Nicodemus was on to something really big and we are not told whether he came to understand and believe. But what is it that Nicodemus is coming close to understanding? What is the understanding of “being born again”?
 
It is possible to walk through life entirely focused on ourselves and our own well being. We work hard to “make it” in life, to progress through life thinking of our physical abilities and efforts.. But is that enough? Isn’t there just as much a spiritual sense of self as there is a physical sense of self? Isn’t there a part of us that seeks hope, satisfaction, love, and wholeness? 
 
My friend, Rosemary, at one point in her life believed that her life was her own to live as she saw fit. She had no room for God or for Jesus. Those concepts had been forced up her from early childhood. She reached a point where she no longer felt the need for those “religious” ideas she had grown up with, so she stopped going to church, stopped thinking God was of any importance in her life. When she was diagnosed with cancer, the last person she wanted to talk to was a pastor. If there was a God, she was angry at him. It was only at the insistence of her parents that she finally consented to talk with me. Though she was polite, it was clear that she felt my visit was a waste of both our time. So we avoided the topic of spiritual matters for the time being and talked about her diagnosis. Mostly I listened as she vented her frustration and pain and when the time came to end my visit, I offered to pray with her. She politely but pointedly said that it wasn’t necessary, but she did consent to my coming back.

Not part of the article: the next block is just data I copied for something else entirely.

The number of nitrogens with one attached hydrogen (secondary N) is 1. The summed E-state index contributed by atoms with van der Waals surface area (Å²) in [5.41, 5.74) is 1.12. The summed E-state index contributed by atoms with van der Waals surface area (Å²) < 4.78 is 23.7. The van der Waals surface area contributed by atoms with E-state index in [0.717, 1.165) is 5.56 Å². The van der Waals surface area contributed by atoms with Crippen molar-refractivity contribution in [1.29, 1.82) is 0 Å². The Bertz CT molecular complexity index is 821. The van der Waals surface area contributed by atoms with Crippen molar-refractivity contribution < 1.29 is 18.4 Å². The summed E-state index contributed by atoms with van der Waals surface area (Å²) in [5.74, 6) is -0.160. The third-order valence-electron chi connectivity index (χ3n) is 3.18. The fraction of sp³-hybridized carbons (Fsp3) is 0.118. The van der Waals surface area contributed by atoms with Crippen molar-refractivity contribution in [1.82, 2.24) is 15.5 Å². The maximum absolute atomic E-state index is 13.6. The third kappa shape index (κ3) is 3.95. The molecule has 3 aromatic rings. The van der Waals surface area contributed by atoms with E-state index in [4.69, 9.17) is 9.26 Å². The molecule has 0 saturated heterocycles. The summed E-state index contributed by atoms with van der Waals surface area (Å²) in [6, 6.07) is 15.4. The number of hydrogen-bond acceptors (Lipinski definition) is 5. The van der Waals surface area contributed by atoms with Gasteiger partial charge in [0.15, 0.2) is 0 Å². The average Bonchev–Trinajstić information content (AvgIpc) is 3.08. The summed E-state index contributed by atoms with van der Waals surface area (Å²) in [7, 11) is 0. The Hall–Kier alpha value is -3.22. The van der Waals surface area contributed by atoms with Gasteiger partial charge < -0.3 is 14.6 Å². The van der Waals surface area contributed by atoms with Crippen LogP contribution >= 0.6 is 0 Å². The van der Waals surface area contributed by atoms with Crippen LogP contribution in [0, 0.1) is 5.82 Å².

The next week she once again launched into her tirade about her diagnosis, but I noticed her anger began to soften and I heard a hint of despair in her voice. Quietly tears began to fill her eyes and softly muffled questions began to come out, “Why me?”, “What did I do wrong?” and then I heard it, her first hint that she was beginning to question the God she had not believed in for so long. “Is God mad at me? Is God punishing me?” A small door had opened. We talked about what that meant to her and at the end of the session I offered to say a prayer. This time she did not refuse. Over the course of the next several months she began to explore her beliefs about God, prayer, heaven, afterlife and eternal life. By that time she knew she had a difficult battle ahead, and knew the outcome was not in her favor. Over the course of the next year of her life, her faith began to blossom. She embraced what Jesus taught and in a very real sense she was born to new life, that life being lived in God. The Spirit within her became strong and helped her live through pain and the anguish of her family as she prepared to die. Her new found faith began to sustain both her and her family. Each day she found new wonders in life. It was with much courage and faith that she came to the end of her life on earth and embraced the prospect of life lived in God’s presence continually. She was an inspiration to all who knew her.